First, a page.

The countries that make up the OPEC oil-producing cartel are meeting Thursday to decide whether to cut down on their production and push up prices of fuel and energy around the world.
The group is expected to prolong production cuts they've agreed on for the past three years, though some experts believe they could deepen them further to support prices. The price of crude has been capped in recent years by a resurgence in supplies from countries outside OPEC, particularly the United States.
They're negotiating through a tangle of tensions driving members in competing directions.
Saudi Aramco's stock market debut, which will get off the ground Thursday when the state-run oil giant prices its shares, has put Saudi Arabia in a precarious position as it bets on what volume of oil production will hit a sweet spot for prices, with the added pressure of considering the interests of its shareholders. The nation is already bearing the burden of the largest share of OPEC's production cuts.
But some nations such as Iraq have been ignoring the agreement and producing more than their allotted amount.
Asked about the prospects of a deal upon arriving for the meeting, Saudi energy minister Prince Abdulaziz bin Salman said only: "Keep praying."
Analysts note that if countries are already not complying with the current agreement, voting for more cuts could be pointless.
"I think the Saudi position is they're willing to cut more if needed, but they want better compliance," said Bhushan Bahree, executive director of global oil at research group IHS Markit.
Outside the OPEC building, environmental activists were holding a small demonstration against the use of fossil fuels. The future of such carbon-intensive fuels is one of the key topics of a big UN meeting in Madrid on how to fight climate change.
Brent crude oil hovered around $63 per barrel Thursday. Prices have fluctuated throughout the year, reaching nearly $75 per barrel in April after U.S. sanctions on Iran and Venezuela limited world supply, but lingering trade tensions between the U.S. and China dampened economic expectations, pushing prices back down.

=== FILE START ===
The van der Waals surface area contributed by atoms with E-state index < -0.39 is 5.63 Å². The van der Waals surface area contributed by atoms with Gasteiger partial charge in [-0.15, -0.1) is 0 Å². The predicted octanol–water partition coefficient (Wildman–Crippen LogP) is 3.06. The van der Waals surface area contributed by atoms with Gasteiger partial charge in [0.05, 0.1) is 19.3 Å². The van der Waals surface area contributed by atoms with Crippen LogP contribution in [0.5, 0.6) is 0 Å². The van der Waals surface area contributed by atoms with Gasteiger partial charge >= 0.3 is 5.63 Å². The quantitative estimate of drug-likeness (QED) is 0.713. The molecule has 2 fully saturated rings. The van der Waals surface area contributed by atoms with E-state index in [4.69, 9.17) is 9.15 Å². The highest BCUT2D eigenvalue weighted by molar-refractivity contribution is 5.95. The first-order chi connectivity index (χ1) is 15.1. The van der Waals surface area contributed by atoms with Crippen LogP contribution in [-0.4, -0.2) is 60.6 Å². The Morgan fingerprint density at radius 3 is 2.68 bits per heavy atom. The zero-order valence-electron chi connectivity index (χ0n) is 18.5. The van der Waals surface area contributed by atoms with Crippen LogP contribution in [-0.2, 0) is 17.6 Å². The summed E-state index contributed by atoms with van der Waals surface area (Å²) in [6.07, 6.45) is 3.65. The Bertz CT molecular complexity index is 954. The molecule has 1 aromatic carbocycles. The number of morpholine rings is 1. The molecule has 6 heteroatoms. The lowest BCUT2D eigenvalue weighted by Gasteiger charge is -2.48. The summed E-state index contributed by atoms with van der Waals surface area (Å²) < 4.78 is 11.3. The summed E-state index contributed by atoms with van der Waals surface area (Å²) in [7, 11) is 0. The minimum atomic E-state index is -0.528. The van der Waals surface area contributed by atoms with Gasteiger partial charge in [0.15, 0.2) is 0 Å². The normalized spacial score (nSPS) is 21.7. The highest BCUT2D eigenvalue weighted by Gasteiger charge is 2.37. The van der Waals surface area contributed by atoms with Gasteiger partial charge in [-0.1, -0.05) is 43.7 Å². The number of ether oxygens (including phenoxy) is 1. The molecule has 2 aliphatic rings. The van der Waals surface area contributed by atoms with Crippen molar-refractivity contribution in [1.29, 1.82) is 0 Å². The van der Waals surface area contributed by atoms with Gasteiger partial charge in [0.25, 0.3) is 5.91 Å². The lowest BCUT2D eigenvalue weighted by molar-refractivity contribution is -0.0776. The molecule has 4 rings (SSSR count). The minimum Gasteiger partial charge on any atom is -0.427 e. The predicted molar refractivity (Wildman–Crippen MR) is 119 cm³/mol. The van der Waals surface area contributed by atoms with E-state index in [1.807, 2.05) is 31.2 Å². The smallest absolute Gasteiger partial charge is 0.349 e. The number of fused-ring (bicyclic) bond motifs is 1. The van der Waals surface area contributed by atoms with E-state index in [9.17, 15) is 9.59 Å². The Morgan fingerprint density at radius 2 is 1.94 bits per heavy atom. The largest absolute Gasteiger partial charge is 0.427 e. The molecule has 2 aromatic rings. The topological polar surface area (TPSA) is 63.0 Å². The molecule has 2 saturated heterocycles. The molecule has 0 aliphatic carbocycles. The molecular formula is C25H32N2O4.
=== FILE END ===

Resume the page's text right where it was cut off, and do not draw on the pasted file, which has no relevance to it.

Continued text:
West Texas Intermediate, the U.S. benchmark crude, was trading at around $58, and its price followed a similar trajectory throughout the year.
As it stands, OPEC nations have agreed to cut production by 1.2 million barrels per day through March 2020, and most analysts expect OPEC nations to extend those production cuts until at least summer.
"If they just keep the existing situation, then you get this massive oversupply," said Jacques Rousseau, managing director at Clearview Energy Partners.
Rousseau believes OPEC nations will cut production by an additional 400,000 barrels per day to keep supply and demand in balance during the first half of next year, with the cuts made mainly by Kuwait, Saudi Arabia and the United Arab Emirates. But substantial cuts may be difficult to achieve with some OPEC members following their own agendas.
"Iraq has exceeded its production target every month this year," Rousseau said. "Granted, there's some unrest going on in the country, but I don't think they'll voluntarily reduce."
Meanwhile, Russia, which is not part of OPEC but has been cooperating with the group on production limits in recent years, has indicated it wants its oil production re-calculated in a way that's in line with OPEC nations. That could enable it to produce more oil.
And even if members of the cartel cut production, there's more oil coming online from non-OPEC nations including the U.S., Canada, Brazil, Norway and Guyana, which will more than make up for any drop in production, according to IHS Markit.
The dynamic to watch will be whether Russia and Saudi Arabia will come to an agreement on production levels in the early and middle parts of next year, said Heather Heldman, managing partner at Luminae Group, a geopolitical intelligence firm.
"If something goes awry with Saudi production in the next few months, and there's a fairly good chance something will happen ... Russia's going to be the first party looking to fill that gap," Heldman said. "And I think the Saudis know that."